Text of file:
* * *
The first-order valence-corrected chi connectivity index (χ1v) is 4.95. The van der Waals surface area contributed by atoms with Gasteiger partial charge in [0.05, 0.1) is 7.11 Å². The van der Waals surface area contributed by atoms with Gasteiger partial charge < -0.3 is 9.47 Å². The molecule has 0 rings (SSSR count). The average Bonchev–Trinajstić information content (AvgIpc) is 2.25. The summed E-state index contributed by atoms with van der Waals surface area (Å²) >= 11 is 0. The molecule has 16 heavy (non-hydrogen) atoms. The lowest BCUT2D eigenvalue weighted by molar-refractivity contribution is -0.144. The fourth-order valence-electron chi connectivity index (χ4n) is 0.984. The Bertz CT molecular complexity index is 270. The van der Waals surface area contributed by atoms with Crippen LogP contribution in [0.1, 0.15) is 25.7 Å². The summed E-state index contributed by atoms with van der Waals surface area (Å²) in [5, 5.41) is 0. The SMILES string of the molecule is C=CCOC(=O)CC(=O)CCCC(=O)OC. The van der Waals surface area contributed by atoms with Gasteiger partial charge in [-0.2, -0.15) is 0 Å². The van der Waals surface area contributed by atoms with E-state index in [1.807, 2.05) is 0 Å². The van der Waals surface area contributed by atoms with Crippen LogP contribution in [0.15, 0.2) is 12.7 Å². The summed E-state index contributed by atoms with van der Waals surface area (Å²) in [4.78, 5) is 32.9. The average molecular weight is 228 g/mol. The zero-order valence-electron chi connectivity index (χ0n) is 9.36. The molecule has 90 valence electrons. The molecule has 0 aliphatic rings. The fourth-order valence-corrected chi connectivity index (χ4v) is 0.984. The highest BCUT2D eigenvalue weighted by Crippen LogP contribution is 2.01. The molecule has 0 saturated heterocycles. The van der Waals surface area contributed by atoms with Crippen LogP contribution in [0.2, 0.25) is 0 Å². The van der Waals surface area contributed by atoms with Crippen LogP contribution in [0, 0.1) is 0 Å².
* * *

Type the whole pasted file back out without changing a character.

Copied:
The first-order valence-corrected chi connectivity index (χ1v) is 4.95. The van der Waals surface area contributed by atoms with Gasteiger partial charge in [0.05, 0.1) is 7.11 Å². The van der Waals surface area contributed by atoms with Gasteiger partial charge < -0.3 is 9.47 Å². The molecule has 0 rings (SSSR count). The average Bonchev–Trinajstić information content (AvgIpc) is 2.25. The summed E-state index contributed by atoms with van der Waals surface area (Å²) >= 11 is 0. The molecule has 16 heavy (non-hydrogen) atoms. The lowest BCUT2D eigenvalue weighted by molar-refractivity contribution is -0.144. The fourth-order valence-electron chi connectivity index (χ4n) is 0.984. The Bertz CT molecular complexity index is 270. The van der Waals surface area contributed by atoms with Crippen LogP contribution in [0.1, 0.15) is 25.7 Å². The summed E-state index contributed by atoms with van der Waals surface area (Å²) in [5, 5.41) is 0. The SMILES string of the molecule is C=CCOC(=O)CC(=O)CCCC(=O)OC. The van der Waals surface area contributed by atoms with Gasteiger partial charge in [-0.2, -0.15) is 0 Å². The van der Waals surface area contributed by atoms with E-state index in [1.807, 2.05) is 0 Å². The van der Waals surface area contributed by atoms with Crippen LogP contribution in [0.15, 0.2) is 12.7 Å². The summed E-state index contributed by atoms with van der Waals surface area (Å²) in [4.78, 5) is 32.9. The average molecular weight is 228 g/mol. The zero-order valence-electron chi connectivity index (χ0n) is 9.36. The molecule has 90 valence electrons. The molecule has 0 aliphatic rings. The fourth-order valence-corrected chi connectivity index (χ4v) is 0.984. The highest BCUT2D eigenvalue weighted by Crippen LogP contribution is 2.01. The molecule has 0 saturated heterocycles. The van der Waals surface area contributed by atoms with Crippen LogP contribution in [0.2, 0.25) is 0 Å². The van der Waals surface area contributed by atoms with Crippen LogP contribution in [0, 0.1) is 0 Å².